Princess Amalia has said she does not want to claim the €1.6m a year she is entitled to when she turns 18 in December until she starts taking up royal duties in earnest.
The princess, who was told yesterday she had passed her school leaving exams with honours, said she will return the €300,000 in income she has been allocated until she completes university.
In addition, she said in a hand-written note to prime minister Mark Rutte, she would not claim the €1.3m for household support ‘as long as she does not make high costs in her role as heir to the throne’.
Accepting the money, she said, would make her feel ‘uncomfortable’ as long as she did little in return ‘and that other students face far more difficulties, especially in the coronavirus era’.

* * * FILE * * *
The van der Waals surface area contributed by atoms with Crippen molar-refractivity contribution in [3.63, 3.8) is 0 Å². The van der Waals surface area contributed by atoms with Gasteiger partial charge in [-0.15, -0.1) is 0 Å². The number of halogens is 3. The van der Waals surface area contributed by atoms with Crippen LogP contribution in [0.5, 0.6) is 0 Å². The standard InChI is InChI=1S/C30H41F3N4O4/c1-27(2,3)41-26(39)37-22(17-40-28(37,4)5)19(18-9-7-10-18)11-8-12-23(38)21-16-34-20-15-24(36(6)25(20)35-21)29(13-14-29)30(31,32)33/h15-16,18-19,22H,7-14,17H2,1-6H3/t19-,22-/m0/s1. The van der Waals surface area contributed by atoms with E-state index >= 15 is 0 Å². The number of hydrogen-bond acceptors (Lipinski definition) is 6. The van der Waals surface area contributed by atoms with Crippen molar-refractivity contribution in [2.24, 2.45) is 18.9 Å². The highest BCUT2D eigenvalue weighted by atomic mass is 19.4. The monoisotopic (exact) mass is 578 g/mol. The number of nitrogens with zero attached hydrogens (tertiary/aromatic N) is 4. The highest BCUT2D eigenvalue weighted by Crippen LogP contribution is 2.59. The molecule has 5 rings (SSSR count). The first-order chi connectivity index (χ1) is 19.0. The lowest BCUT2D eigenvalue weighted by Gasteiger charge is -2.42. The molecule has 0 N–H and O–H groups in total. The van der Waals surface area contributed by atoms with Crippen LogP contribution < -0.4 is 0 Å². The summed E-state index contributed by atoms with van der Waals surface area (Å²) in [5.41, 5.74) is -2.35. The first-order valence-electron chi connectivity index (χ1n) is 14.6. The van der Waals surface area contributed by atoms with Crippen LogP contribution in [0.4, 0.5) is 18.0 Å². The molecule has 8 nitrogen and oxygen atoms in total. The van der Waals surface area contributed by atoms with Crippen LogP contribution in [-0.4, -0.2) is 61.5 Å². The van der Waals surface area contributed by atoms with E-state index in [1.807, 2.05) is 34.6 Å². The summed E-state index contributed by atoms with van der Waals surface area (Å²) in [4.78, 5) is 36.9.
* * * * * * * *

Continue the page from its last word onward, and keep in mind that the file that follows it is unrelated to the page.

Amalia said earlier she plans ‘see something of the world’ before going to university.
According to broadcaster NOS, this is the first time a member of the royal family has returned money they are entitled to by law.
Currently, members of the royal family receive a tax-free salary and are not required to pay gift or inheritance tax.
Prime minister Mark Rutte has repeatedly defended the royals’ tax free status, arguing that ‘a deal is a deal’.
The taxpayer also picks up the bill for security, rebuilding palaces and the former queen’s yacht De Groene Draeck. The Dutch royal family is considered to be the most expensive in Europe, and costs the taxpayer some €40m a year, excluding security.
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